FTX admits using client funds for risky trades

FTX admits using client funds for risky trades

Cryptocurrency exchange FTX has used client funds to fund risky trades by Alameda Research. Companies have an owner. This was the main reason for the collapse of the platform. This will be reported The Wall Street Journal (WSJ) citing their own source.

    Image source: Jonathan Borba / unsplash.com

Image source: Jonathan Borba / unsplash.com

Sam Bankman-Fried, CEO of FTX, told an investor this week that Alameda owes about $10 billion to FTX — the crypto exchange provided the company with loans from funds that customers had brought into the platform to participate in trading to participate. And Mr. Bankman-Fried called that decision wrong, according to a WSJ source.

On Monday, as the ensuing crisis loomed, Bankman-Fried assured his Twitter followers: “FTX has enough funds to cover the assets of all clients. We do not invest customer funds (not even in treasuries)”. The tweet was subsequently deleted, and on Thursday the businessman announced that Alameda Research was restricting trading operations.

In traditional markets, brokers are required to keep client funds separate from the firm’s own assets, and regulators have the power to penalize players for violating this rule. In 2013, for example, the US Commodity Futures Trading Commission fined brokerage firm MF Global $100 million for misusing client funds two years earlier – the company was also in an extremely difficult position because of risky investments. After years of bankruptcy proceedings, MF Global clients were able to get their funds back. But with FTX, which operates in the “cryptocurrency wild west” segment, investors do not yet have such guarantees.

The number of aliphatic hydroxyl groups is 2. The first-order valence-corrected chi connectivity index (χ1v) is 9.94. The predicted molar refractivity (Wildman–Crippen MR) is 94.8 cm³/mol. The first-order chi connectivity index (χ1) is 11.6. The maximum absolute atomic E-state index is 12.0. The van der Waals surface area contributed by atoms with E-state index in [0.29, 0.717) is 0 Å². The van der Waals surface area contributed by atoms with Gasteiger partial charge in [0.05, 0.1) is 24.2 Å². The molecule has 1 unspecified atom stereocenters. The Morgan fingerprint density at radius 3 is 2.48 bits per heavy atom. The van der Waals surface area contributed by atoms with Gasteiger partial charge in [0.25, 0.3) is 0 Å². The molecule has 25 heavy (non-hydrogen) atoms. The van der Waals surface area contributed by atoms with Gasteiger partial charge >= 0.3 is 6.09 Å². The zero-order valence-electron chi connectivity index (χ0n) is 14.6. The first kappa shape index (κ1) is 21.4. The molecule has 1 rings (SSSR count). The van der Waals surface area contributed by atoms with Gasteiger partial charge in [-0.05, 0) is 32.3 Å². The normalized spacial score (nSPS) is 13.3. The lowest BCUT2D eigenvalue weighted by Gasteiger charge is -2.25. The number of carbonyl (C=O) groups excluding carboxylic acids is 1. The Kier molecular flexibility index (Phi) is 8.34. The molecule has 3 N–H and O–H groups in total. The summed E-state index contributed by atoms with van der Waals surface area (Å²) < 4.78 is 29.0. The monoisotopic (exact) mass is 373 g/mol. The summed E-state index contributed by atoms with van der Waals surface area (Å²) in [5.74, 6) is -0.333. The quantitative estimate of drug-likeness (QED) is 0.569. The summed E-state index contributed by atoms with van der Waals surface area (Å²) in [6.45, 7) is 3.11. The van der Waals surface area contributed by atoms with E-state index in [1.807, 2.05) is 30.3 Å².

One of Alameda’s strategies was arbitrage – buying cryptocurrencies in one place and selling them in another, for example, the company made money on the difference in bitcoin rates in the US and Japan. In addition, Alameda has invested in digital assets that offer remuneration at a certain interest rate — one of the company’s e-wallets alone has raised about $550 million since 2020. However, this is a risky investment, since such tokens initially increase in price, but when investors leave the “game”, they become cheaper.

About the author

Robbie Elmers

Robbie Elmers is a staff writer for Tech News Space, covering software, applications and services.

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